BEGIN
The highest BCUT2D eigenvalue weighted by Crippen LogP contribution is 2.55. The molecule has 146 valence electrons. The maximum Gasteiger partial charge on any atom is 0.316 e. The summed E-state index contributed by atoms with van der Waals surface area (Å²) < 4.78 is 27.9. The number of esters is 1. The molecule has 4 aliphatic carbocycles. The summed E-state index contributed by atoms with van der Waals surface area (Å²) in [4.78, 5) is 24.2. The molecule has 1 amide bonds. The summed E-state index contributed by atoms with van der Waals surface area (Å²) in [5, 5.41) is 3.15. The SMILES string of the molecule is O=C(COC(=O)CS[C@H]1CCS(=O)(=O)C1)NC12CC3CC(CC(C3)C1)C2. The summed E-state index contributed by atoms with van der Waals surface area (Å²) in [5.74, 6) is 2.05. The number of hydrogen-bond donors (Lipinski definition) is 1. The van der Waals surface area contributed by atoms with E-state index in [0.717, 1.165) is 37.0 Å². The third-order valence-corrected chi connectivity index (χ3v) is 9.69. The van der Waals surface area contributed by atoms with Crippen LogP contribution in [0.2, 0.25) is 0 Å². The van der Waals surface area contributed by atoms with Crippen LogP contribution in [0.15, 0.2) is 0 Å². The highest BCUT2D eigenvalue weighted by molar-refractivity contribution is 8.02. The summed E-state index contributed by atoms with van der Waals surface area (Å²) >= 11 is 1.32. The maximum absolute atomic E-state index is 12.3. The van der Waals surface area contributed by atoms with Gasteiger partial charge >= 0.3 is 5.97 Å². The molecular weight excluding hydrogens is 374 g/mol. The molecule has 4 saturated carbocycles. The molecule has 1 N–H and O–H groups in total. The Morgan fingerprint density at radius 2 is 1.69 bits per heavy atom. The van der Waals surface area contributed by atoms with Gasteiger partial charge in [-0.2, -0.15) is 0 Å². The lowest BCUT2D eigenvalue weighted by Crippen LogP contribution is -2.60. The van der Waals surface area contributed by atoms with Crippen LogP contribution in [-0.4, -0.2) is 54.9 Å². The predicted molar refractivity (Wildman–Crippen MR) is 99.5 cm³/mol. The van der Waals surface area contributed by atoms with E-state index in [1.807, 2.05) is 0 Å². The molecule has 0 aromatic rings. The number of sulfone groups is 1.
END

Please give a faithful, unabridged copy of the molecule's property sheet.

The highest BCUT2D eigenvalue weighted by Crippen LogP contribution is 2.55. The molecule has 146 valence electrons. The maximum Gasteiger partial charge on any atom is 0.316 e. The summed E-state index contributed by atoms with van der Waals surface area (Å²) < 4.78 is 27.9. The number of esters is 1. The molecule has 4 aliphatic carbocycles. The summed E-state index contributed by atoms with van der Waals surface area (Å²) in [4.78, 5) is 24.2. The molecule has 1 amide bonds. The summed E-state index contributed by atoms with van der Waals surface area (Å²) in [5, 5.41) is 3.15. The SMILES string of the molecule is O=C(COC(=O)CS[C@H]1CCS(=O)(=O)C1)NC12CC3CC(CC(C3)C1)C2. The summed E-state index contributed by atoms with van der Waals surface area (Å²) in [5.74, 6) is 2.05. The number of hydrogen-bond donors (Lipinski definition) is 1. The van der Waals surface area contributed by atoms with E-state index in [0.717, 1.165) is 37.0 Å². The third-order valence-corrected chi connectivity index (χ3v) is 9.69. The van der Waals surface area contributed by atoms with Crippen LogP contribution in [0.2, 0.25) is 0 Å². The van der Waals surface area contributed by atoms with Crippen LogP contribution in [0.15, 0.2) is 0 Å². The highest BCUT2D eigenvalue weighted by molar-refractivity contribution is 8.02. The summed E-state index contributed by atoms with van der Waals surface area (Å²) >= 11 is 1.32. The maximum absolute atomic E-state index is 12.3. The van der Waals surface area contributed by atoms with Gasteiger partial charge >= 0.3 is 5.97 Å². The molecular weight excluding hydrogens is 374 g/mol. The molecule has 4 saturated carbocycles. The molecule has 1 N–H and O–H groups in total. The Morgan fingerprint density at radius 2 is 1.69 bits per heavy atom. The van der Waals surface area contributed by atoms with Gasteiger partial charge in [-0.2, -0.15) is 0 Å². The lowest BCUT2D eigenvalue weighted by Crippen LogP contribution is -2.60. The van der Waals surface area contributed by atoms with Crippen LogP contribution in [-0.4, -0.2) is 54.9 Å². The predicted molar refractivity (Wildman–Crippen MR) is 99.5 cm³/mol. The van der Waals surface area contributed by atoms with E-state index in [1.807, 2.05) is 0 Å². The molecule has 0 aromatic rings. The number of sulfone groups is 1.